Prison workers were quickly detained over the escape.

Rubido said 18 officials from the penitentiary were being interrogated at the unit specializing in organized crime at the Attorney General’s office.

Outside the Altiplano lockup, and at the deserted property where Guzman surfaced, security forces barred reporters, while guards arrived for the day shift and encountered a prison in lockdown, wondering whether to stay or go home.

After the launch of a massive manhunt for Guzman, Mexican President Pena Nieto ordered an investigation into whether public officials had helped the capo escape.

‘There’s no doubt this is an affront to the Mexican state, but I have confidence that the institutions … can recapture this criminal,’ he said in a statement from Paris.

The escape comes after Guzman’s son, Ivan hinted about his father’s plans for a daring escape from online earlier this month. .

He put up a post on the social network saying ‘good things come to those who wait’.

Earlier still, on May 8, the Sinaloa Cartel heir published an emotional pledge to his followers.

He posted: ‘I won’t lie, I have cried but I bring armed men and I promise that soon the General will be back’.

However, his @IvanArchivaldo account has since been suspended.

The tweets also come after Authorities admitted they had already investigated a strange prison visit to Guzman in March, when a woman managed to see him by using a fake ID to enter the jail.

According to Vice, Guzman enjoyed special privileges inside the prison – including private audiences with his visitors – while other inmates had a tougher time.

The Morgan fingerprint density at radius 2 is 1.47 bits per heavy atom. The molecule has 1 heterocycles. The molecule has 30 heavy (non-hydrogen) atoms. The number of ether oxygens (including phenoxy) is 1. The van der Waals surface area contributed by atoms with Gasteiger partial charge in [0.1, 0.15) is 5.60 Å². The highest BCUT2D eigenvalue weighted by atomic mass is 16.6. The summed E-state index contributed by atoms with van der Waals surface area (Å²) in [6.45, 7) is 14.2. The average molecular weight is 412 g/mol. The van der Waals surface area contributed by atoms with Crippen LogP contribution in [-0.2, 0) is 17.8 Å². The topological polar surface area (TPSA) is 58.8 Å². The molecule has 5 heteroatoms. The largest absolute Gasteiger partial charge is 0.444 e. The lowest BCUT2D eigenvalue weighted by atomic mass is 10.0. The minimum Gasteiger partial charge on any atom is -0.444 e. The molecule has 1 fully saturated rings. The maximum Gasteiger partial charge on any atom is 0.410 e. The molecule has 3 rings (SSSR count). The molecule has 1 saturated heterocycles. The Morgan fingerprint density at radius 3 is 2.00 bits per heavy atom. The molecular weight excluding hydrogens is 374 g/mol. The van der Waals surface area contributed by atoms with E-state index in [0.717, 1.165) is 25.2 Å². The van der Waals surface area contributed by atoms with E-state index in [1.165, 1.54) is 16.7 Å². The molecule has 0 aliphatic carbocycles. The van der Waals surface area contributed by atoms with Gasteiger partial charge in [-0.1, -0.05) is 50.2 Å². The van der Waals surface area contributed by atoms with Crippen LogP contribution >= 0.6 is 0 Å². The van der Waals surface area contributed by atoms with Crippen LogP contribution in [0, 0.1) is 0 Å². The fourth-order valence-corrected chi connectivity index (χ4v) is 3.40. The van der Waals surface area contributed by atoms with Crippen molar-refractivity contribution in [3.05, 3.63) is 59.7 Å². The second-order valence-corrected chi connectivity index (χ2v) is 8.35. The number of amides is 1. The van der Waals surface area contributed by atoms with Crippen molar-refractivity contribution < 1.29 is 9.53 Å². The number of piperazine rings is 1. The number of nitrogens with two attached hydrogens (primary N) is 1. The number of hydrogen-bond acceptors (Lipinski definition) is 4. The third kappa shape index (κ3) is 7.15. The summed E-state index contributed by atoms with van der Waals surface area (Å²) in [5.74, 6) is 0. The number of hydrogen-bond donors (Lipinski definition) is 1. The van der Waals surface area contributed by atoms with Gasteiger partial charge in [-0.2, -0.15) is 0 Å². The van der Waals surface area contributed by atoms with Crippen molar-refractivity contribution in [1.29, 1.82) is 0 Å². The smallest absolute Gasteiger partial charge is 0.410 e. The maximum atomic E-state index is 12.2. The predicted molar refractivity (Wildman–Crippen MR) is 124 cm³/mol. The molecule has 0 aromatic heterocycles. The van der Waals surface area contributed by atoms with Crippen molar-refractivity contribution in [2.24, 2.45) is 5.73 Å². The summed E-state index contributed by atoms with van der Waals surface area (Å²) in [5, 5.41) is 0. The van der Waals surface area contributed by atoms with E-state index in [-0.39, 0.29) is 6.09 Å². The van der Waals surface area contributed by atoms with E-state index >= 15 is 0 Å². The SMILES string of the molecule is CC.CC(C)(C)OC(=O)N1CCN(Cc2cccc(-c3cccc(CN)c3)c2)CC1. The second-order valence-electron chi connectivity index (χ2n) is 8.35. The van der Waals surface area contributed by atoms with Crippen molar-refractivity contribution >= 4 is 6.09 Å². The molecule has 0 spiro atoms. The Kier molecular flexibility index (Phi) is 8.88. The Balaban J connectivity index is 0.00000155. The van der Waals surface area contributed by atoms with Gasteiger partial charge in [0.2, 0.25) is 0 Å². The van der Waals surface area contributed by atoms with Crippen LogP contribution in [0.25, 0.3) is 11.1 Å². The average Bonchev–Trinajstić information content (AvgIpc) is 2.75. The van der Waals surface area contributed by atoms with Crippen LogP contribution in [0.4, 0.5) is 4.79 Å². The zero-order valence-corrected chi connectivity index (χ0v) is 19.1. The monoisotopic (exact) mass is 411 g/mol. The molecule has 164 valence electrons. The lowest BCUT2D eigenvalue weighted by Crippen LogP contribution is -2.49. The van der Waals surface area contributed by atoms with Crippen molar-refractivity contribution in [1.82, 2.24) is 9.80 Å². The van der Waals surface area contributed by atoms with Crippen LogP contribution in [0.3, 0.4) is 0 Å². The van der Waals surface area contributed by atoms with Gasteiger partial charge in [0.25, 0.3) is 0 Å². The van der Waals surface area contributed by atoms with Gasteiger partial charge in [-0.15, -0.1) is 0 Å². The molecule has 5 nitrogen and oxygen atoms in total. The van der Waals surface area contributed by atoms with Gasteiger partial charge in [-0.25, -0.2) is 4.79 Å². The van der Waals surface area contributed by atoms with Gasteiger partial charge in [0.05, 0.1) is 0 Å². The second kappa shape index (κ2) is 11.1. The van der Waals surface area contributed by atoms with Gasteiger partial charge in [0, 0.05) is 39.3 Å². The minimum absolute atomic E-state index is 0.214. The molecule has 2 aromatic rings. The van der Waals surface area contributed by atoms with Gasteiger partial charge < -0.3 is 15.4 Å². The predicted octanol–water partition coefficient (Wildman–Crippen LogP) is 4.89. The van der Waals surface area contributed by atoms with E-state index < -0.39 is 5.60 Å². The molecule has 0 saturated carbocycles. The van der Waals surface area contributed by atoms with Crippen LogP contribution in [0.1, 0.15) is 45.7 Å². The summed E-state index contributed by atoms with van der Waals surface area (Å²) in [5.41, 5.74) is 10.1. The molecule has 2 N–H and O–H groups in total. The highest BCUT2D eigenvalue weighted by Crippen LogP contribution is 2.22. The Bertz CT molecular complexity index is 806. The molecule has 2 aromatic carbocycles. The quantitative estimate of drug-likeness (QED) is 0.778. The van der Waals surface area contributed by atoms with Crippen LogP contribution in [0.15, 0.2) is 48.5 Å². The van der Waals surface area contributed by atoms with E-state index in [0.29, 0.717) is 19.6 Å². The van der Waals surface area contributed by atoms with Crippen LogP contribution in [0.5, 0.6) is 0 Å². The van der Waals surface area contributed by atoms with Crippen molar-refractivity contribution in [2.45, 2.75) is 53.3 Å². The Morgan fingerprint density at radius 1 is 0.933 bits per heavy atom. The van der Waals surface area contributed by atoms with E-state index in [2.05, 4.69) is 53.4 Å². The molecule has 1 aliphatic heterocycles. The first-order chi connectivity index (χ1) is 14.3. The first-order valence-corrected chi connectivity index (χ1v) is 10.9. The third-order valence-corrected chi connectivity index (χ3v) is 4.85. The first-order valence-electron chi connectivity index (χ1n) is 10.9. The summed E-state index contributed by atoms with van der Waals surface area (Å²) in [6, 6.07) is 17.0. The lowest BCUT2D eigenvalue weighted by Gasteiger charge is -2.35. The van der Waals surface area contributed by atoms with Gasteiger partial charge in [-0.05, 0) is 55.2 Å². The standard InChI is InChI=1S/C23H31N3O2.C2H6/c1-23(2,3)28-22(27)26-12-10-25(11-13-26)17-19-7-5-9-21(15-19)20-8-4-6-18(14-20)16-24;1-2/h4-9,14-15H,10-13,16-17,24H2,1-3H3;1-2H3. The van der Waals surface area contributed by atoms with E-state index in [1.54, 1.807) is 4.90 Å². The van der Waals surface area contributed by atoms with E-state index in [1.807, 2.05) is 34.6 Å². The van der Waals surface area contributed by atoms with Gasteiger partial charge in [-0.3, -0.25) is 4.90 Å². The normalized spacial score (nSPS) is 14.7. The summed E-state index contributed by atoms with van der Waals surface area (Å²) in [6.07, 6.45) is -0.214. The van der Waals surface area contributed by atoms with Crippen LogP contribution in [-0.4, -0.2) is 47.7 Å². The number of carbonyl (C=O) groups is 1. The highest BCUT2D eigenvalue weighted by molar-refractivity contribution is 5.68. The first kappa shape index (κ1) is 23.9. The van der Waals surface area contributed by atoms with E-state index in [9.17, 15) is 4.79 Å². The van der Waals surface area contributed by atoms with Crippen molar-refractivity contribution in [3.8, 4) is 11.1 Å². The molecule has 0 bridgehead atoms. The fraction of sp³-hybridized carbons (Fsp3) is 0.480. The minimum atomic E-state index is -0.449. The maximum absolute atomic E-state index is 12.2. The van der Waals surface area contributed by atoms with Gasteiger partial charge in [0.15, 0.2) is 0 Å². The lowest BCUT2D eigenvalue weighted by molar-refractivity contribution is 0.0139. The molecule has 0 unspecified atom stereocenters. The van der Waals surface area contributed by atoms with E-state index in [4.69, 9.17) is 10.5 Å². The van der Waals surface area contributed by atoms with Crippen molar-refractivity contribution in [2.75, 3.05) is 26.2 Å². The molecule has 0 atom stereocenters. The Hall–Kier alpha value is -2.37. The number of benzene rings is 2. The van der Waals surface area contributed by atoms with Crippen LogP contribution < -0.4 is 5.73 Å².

At a press conference today, Mr Rubido said said that Guzman used an elaborate escape hatch built allegedly without the detection of authorities.

‘Along the tunnel, they found construction tools, oxygen tanks, containers with fuel and plastic tubes among other things. The passage came out at a construction site.’

He did not comment on why authorities had apparently failed to notice a long tunnel being built under the prison.

Rubido added that 18 workers from various parts of the Altiplano penitentiary had been taken in for interrogation.

A convoy of federal police was seen guarding a prison truck believed to taking the staff from the jail – which is 56 miles west of Mexico City – to the Attorney General’s office in the capital.

Flights were suspended at Toluca airport near the penitentiary in the State of Mexico, and civil aviation hangars were being searched.

Read the original story on the Daily Mail


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Alasdair Baverstock MA is an award-winning multimedia foreign correspondent based in Mexico City, with more than five years of experience covering Latin America. Originally from London, and with full NCTJ certification, he specialises in news and feature journalism for print, radio and television. His work has previously been used as set-texts in British A-Level examinations. He currently works as CGTN America's Mexico correspondent, and has formerly published work in TIME Magazine, Daily Mail, The Atlantic, Penthouse, Fox News, BBC, Daily Telegraph, TRT World, and others.